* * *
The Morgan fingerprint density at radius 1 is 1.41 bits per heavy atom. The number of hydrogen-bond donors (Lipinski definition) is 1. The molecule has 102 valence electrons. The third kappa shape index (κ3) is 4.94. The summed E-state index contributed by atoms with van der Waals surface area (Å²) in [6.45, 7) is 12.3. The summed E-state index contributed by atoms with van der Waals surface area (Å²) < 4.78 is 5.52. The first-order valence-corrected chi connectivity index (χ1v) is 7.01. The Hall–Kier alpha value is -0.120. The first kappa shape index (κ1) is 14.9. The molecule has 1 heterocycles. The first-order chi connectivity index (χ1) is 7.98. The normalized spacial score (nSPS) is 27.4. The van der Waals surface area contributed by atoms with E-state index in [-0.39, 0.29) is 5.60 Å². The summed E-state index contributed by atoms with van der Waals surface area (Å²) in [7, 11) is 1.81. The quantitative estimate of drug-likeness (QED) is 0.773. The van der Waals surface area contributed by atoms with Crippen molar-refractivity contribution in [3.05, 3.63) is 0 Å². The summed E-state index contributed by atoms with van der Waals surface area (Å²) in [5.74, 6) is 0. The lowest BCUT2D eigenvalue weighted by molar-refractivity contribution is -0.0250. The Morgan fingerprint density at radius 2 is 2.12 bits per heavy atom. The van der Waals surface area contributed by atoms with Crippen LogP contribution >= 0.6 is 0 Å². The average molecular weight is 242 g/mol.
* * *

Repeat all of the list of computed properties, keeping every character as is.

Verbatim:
The Morgan fingerprint density at radius 1 is 1.41 bits per heavy atom. The number of hydrogen-bond donors (Lipinski definition) is 1. The molecule has 102 valence electrons. The third kappa shape index (κ3) is 4.94. The summed E-state index contributed by atoms with van der Waals surface area (Å²) in [6.45, 7) is 12.3. The summed E-state index contributed by atoms with van der Waals surface area (Å²) < 4.78 is 5.52. The first-order valence-corrected chi connectivity index (χ1v) is 7.01. The Hall–Kier alpha value is -0.120. The first kappa shape index (κ1) is 14.9. The molecule has 1 heterocycles. The first-order chi connectivity index (χ1) is 7.98. The normalized spacial score (nSPS) is 27.4. The van der Waals surface area contributed by atoms with E-state index in [-0.39, 0.29) is 5.60 Å². The summed E-state index contributed by atoms with van der Waals surface area (Å²) in [7, 11) is 1.81. The quantitative estimate of drug-likeness (QED) is 0.773. The van der Waals surface area contributed by atoms with Crippen molar-refractivity contribution in [3.05, 3.63) is 0 Å². The summed E-state index contributed by atoms with van der Waals surface area (Å²) in [5.74, 6) is 0. The lowest BCUT2D eigenvalue weighted by molar-refractivity contribution is -0.0250. The Morgan fingerprint density at radius 2 is 2.12 bits per heavy atom. The van der Waals surface area contributed by atoms with Crippen LogP contribution >= 0.6 is 0 Å². The average molecular weight is 242 g/mol.